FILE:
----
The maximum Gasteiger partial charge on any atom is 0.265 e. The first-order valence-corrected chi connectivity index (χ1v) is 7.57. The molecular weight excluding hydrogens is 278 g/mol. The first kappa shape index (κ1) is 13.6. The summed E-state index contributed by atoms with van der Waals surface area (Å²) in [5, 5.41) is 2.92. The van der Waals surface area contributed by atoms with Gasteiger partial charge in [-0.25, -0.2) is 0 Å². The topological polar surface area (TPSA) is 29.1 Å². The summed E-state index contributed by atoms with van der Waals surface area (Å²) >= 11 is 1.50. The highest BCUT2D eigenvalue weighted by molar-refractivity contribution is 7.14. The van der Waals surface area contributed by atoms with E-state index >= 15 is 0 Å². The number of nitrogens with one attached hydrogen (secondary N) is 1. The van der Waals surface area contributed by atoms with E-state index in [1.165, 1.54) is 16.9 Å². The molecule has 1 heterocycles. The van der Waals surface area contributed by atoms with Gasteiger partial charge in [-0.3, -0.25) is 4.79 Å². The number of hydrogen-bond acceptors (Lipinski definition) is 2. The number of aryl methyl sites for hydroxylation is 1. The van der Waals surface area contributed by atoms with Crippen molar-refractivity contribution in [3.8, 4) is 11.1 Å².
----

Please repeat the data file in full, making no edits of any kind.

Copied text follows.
The maximum Gasteiger partial charge on any atom is 0.265 e. The first-order valence-corrected chi connectivity index (χ1v) is 7.57. The molecular weight excluding hydrogens is 278 g/mol. The first kappa shape index (κ1) is 13.6. The summed E-state index contributed by atoms with van der Waals surface area (Å²) in [5, 5.41) is 2.92. The van der Waals surface area contributed by atoms with Gasteiger partial charge in [-0.25, -0.2) is 0 Å². The topological polar surface area (TPSA) is 29.1 Å². The summed E-state index contributed by atoms with van der Waals surface area (Å²) >= 11 is 1.50. The highest BCUT2D eigenvalue weighted by molar-refractivity contribution is 7.14. The van der Waals surface area contributed by atoms with E-state index >= 15 is 0 Å². The number of nitrogens with one attached hydrogen (secondary N) is 1. The van der Waals surface area contributed by atoms with E-state index in [1.165, 1.54) is 16.9 Å². The molecule has 1 heterocycles. The van der Waals surface area contributed by atoms with Gasteiger partial charge in [-0.3, -0.25) is 4.79 Å². The number of hydrogen-bond acceptors (Lipinski definition) is 2. The number of aryl methyl sites for hydroxylation is 1. The van der Waals surface area contributed by atoms with Crippen molar-refractivity contribution in [3.8, 4) is 11.1 Å².